add comment

This isn't as much about Hilbert Spaces per se. But generally, the Hilbert spaces that are interesting (to me) and arise naturally (say in quantum mechanics) are infinite dimensional.

Now once one tries to do linear algebra on infinite dimensional normed spaces, analysis becomes crucial. It is just a general principle that when doing analysis on some space, you want it to be complete.

The point is that you want to use analysis to approximate things, meaning that in order to study things, you instead study approximations, (i.e. sequences that converge to them). So to do this properly you want to know that the sequences which you know should converge (Cauchy seq), actually do converge (Completeness).

Note: The requirement that it be complete isn't really a restriction, since any inner product space can be embedded densely into a complete one.

share|improve this answer
2  
I don't quite agree with the note. In the theory of elliptic operators (on compact manifolds say) for instance one often wants to find smooth eigenfunctions. One way of doing it is to complete the space of smooth functions to get a Hilbert space, show using Hilbert space techniques, that there are eigenvectors in that completion and then use extra arguments to show that all eigenvectors lie in the uncompleted space. Hence Hilbert spaces are used but the uncompleted spaces are the ones one is interested in. –  Torsten Ekedahl Aug 17 '10 at 7:12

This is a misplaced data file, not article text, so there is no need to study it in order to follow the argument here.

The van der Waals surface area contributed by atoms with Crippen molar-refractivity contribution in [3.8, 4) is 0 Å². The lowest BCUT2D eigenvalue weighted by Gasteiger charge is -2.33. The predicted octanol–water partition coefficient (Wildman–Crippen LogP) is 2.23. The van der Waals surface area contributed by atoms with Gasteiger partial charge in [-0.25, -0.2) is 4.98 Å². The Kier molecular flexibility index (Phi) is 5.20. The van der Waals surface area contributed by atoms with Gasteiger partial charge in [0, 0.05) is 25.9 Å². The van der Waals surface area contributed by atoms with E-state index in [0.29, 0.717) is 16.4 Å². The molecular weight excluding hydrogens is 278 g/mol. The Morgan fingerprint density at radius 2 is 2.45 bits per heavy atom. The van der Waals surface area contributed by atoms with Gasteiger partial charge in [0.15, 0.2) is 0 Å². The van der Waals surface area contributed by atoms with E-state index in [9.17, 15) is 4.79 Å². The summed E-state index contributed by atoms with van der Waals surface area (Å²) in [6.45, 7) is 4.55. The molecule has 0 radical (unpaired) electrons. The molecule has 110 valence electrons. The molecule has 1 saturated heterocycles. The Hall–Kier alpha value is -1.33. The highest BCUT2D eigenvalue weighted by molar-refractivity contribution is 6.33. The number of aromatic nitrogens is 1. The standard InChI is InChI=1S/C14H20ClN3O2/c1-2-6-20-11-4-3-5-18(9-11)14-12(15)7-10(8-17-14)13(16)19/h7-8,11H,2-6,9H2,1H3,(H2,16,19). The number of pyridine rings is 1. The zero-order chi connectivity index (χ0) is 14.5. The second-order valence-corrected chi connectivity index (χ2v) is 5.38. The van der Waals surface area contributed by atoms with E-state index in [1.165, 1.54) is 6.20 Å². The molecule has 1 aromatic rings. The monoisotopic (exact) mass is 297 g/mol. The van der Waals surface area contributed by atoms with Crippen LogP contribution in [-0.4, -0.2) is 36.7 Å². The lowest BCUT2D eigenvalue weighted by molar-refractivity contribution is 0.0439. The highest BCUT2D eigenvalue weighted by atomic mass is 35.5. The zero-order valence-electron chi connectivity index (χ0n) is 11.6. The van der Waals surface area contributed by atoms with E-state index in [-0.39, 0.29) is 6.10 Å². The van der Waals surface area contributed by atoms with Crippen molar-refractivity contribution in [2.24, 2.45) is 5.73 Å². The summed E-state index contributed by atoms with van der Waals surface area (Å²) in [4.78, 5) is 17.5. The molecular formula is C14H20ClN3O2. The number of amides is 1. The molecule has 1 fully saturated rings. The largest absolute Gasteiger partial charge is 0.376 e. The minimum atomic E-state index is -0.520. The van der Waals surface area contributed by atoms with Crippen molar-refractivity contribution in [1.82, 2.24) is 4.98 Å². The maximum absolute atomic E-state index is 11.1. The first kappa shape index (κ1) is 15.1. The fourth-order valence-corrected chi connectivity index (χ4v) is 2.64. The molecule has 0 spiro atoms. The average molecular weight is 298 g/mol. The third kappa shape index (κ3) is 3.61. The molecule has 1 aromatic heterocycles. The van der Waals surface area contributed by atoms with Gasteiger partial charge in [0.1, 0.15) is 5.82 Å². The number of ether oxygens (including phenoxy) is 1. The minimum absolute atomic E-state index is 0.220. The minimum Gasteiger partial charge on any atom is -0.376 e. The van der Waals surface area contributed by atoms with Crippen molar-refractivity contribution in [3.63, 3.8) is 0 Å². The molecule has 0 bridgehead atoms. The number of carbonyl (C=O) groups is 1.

3  
@Torsten. Yes, this type of argument is used all the time in Operator Algebras. In fact, this is exactly what I meant in my note. That, for any inner-product space, you can use still use Hilbert space techniques. Sure the last step you mention is often times the really difficult one, but I don't think that goes against the point I was trying make. –  Owen Sizemore Aug 17 '10 at 7:59
3  
I know this would sound tautological, but it's not the infinite-dimensionality of Hilbert spaces that's the issue, it's their completeness. Let me explain: rational numbers are "finite-dimensional" and not complete, hence in order to do analysis, we complete them to the reals. Now, a miracle occurs: a fin-dim real vector space endowed with $\textit{any}$ norm is automatically complete. So we are speaking prose already, whether realizing it or not. If for some reason we tried to do analysis in $\mathbb{Q}^n$ with a positive-definite inner product, we'd run into the same kind of issues. –  Victor Protsak Aug 18 '10 at 20:45
add comment

Many points have been mentioned, but scanning through old questions I found this here: nobody mentioned that one can classify Hilbert spaces so easily via the size of the Hilbert basis. If you would only have pre Hilbert spaces, then there is an abundance of possibilities beyond any reasonable classification. Only after completions these differences become whiped out.